Tree safety and fungi
When a tree starts to die back in the canopy, perhaps fewer leaves and more deadwood, then a problem has started within the either main tree trunk or tree root area.
You may find over time the tree is dropping branches and then there is a risk of injury to persons and or property damage.
You as a tree owner have a duty of care to manage your trees. There is national guidance and a lay person’s view is not exempt from legal scrutiny.
In this case, the birch tree canopy had been dying back and dropping branches over a garden where children play. But the real risk of the tree was at the base where Kretzschmaria duesta was found as seen in the image above. This causes unexpected brittle fracture of the tree base which may cause the whole tree to fail.
In this case, the only way to work on the tree is by using access systems such as cherry picker as the is too unsafe to climb.
One important aspect of the tree and fungi relationship is the role of fungi in promoting tree safety. Fungi are capable of detecting and combating harmful pathogens that can infect trees and lead to disease and decay. When a tree is attacked by a pathogenic fungus, the mycelium of other fungi in the vicinity can identify the threat and mount a defence against it. The defence mechanism employed by the fungi involves producing chemicals that inhibit the growth of the pathogenic fungus. This chemical warfare helps protect the tree from infection and ensures its continued growth and survival. In some cases, certain fungi have even been found to directly attack and parasitize pathogenic fungi, effectively eliminating them from the environment. What are the potential dangers of fungi on trees? How can fungi promote tree safety? How can a tree owner ensure the health of the tree root zone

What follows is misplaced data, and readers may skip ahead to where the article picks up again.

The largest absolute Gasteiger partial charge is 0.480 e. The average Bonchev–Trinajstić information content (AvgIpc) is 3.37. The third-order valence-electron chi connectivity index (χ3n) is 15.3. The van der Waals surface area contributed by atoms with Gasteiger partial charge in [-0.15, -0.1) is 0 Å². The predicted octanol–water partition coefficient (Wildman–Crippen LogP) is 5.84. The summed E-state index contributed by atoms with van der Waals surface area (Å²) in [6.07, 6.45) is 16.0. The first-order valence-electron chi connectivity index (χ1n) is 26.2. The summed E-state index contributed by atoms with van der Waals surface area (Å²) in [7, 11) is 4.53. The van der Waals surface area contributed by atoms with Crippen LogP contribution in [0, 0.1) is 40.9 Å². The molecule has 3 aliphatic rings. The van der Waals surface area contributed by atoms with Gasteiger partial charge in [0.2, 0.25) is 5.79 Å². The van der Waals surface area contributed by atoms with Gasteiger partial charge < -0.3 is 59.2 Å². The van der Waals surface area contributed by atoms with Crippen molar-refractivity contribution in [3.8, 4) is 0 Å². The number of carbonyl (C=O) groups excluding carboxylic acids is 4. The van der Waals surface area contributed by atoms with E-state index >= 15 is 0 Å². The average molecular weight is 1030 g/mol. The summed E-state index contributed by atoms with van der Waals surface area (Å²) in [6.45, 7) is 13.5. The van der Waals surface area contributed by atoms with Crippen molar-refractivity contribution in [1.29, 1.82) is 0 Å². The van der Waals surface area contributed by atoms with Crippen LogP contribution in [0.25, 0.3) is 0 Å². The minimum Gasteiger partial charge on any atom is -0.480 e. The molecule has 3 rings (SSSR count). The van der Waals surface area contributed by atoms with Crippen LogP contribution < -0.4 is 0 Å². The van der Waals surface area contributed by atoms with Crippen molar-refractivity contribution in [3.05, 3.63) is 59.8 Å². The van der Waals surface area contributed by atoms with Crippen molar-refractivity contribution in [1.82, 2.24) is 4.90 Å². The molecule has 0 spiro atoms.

The health of the tree root zone at the base of the tree is vital. Uncompacted and healthy soil. No contamination and soil volume for tree root growth. Mulching to around 5cm depth around the circumference of the tree trunk. The use of air spades, biochar, and mulching is key to a healthy root zone.
Fungi also play a crucial role in maintaining the structural
integrity of trees.
As trees age, their heartwood, located in the centre, becomes less functional and loses its ability to transport water and nutrients. This process, known as heart rot, can weaken the tree and make it more susceptible to breakage or collapse during storms or other adverse weather conditions.
This can be detected with tree safety surveys and requires expert opinion
However, certain fungi can degrade the heartwood without compromising the structural integrity of the tree. By selectively decomposing the non-living tissues, these fungi help to hollow out the core of the tree, creating hollow cavities that reduce the weight.
The key is if uncertain call or send in an image of the tree and fungi, which in autumn become seasonally more common.